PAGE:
Duration prediction We evaluated the effectiveness of the residual duration predictor by measuring the duration prediction error on the test samples as , where , , , and denote the number of samples, the number of phonemes in each sample, the effective duration predicted by the model, and the note duration, respectively. Please note that measures duration error at the sample-level rather than at the phoneme level.

We compared our residual duration predictor with an absolute duration predictor that applies both phoneme-level and syllable-level losses, following XiaoiceSing [5]. In the experiment, the error of our model was 1.8%, while that of XiaoiceSing was 5.4%, which demonstrates that the residual duration predictor is effective in reducing duration prediction error, thereby maintaining singing speed.

4.2.2 Visualization results

(a) Singer Embedding
(b) Emotion Embedding
Figure 5: Visualization of U-Singer’s residual embedding. We visualized which are singer embedding and emotion embedding into 2-dimensional space using principle component analysis (PCA). We manually drew the lines for the convenience of the reader.

Embedding visualization U-Singer represents each style attribute by a residual embedding , following UniTTS [23]

. We visualized the distribution of the residual embeddings using principal component analysis (PCA).

Figure 5 displays the distribution of the residual singer (emotion) embeddings colored by singer (emotion) label. The singer and emotion embeddings are well-clustered according to their labels, which suggests that the proposed methods learn attribute embeddings highly correlated with the corresponding attribute labels. In particular, because of the emotion interpolation during training, the center coordinates of the emotional intensity levels showed a linear arrangement, as the blue (sad) and red (happy) lines in Figure 5(b).

(a) Pitch embeddings learned by conventional encoder
(b) Energy embeddings learned by conventional encoder
(c) Pitch embeddings learned by residual encoder
(d) Energy embeddings learned by residual encoder
Figure 6: Visualization of pitch and energy embeddings obtained by conventional encoder of EXT.FS2(a,b) and residual encoder of U-Singer(c,d).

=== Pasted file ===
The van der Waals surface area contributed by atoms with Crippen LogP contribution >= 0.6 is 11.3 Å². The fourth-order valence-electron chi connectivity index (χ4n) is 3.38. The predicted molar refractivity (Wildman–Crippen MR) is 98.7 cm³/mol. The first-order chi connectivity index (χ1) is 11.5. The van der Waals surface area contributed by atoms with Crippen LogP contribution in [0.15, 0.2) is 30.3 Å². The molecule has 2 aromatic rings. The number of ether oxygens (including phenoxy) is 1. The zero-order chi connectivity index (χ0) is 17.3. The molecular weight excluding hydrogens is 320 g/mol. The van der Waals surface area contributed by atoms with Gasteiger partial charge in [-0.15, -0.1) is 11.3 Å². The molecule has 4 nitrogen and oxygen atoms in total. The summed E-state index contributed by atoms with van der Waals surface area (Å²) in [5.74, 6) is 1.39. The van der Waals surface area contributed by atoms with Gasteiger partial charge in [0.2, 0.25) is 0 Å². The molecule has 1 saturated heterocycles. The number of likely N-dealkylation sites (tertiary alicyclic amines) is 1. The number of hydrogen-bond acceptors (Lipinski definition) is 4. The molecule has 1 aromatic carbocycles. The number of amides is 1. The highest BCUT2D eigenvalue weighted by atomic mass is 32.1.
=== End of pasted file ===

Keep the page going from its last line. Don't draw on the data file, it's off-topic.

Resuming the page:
Conditional residual embeddings To evaluate the effectiveness of our conditional residual encoder in expressing emotional intensity, we compared the attribute embeddings learned by the conditional residual encoder and conventional attribute encoder. Our encoder predicts residual embedding conditioned on the previous attributes, while conventional encoder predicts attribute embedding independent of other attributes. Figure 6 visualizes the embeddings. (a) and (b) display the pitch and energy embeddings learned by the conventional encoders of the EXT.FS2 model, while (c) and (d) show the embeddings learned by our encoders. In (a) and (b), the embeddings are almost independent of emotional intensity, while the embeddings in (c) and (d) show a substantial correlation with emotional intensity.

(a) ABS.PITCH
(b) U-Singer
Figure 7: F0 contour of singing voices synthesized with different emotional intensities.

F0 contour and phoneme durations varying with emotional intensity We analyzed the effectiveness of the proposed residual pitch predictor and encoder by visualizing the pitch contours of the singing voices synthesized by U-Singer and the ABS.PITCH model, respectively. Figure 7 displays the visualization results. From the top, each rows displays the pitch contour synthesized with emotion label , , , and , respectively. U-Singer controlled the strength of vibrato according to the emotional intensity level as (b), while ABS.PITCH produced pitch contours not significantly affected by emotional intensity label as (a). Figure 8 displays the spectrogram synthesized by U-Singer with different emotional intensities. Figure 8 shows that U-Singer predicted pitch and phoneme duration differently according to emotional intensity level, thereby expressing emotion by the variation of prosodic attributes.

Figure 8: Mel-Spectrograms synthesized with different emotional intensities.

5 Conclusion

In this paper, we proposed U-Singer, the first multi-singer emotional singing voice synthesizer that controls emotional intensity based on the unified embedding space. U-Singer synthesizes singing voices from lyric, note pitch, and note duration controlling multiple attributes such as singer ID and emotional intensity. It represents emotional intensity by controlling the fine variation of pitch, energy, and phoneme durations. Additionally, we proposed novel emotion interpolation and extrapolation techniques as well as ASPP-Transformer. In experiments, U-Singer synthesized singing voices reflecting the specified emotional intensity level. We also presented multiple visualization results that confirm the effectiveness of the proposed method in expressing the type and intensity of emotions.

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Appendix A Detailed Model Architectures

Input data pre-processing The model takes a score consisting of lyric, note pitch, note duration as input sequence, and they are preprocessed by following steps. Lyric is converted to phoneme sequence using rule-based Grapheme-to-Phoneme algorithm (g2pk)222https://github.com/Kyubyong/g2pK, note pitch is converted to pitch index based on Midi Standard, and note duration is converted to the number of Mel-spectrogram frames. Finally, each sequence is mapped into a dense vector using an embedding lookup table.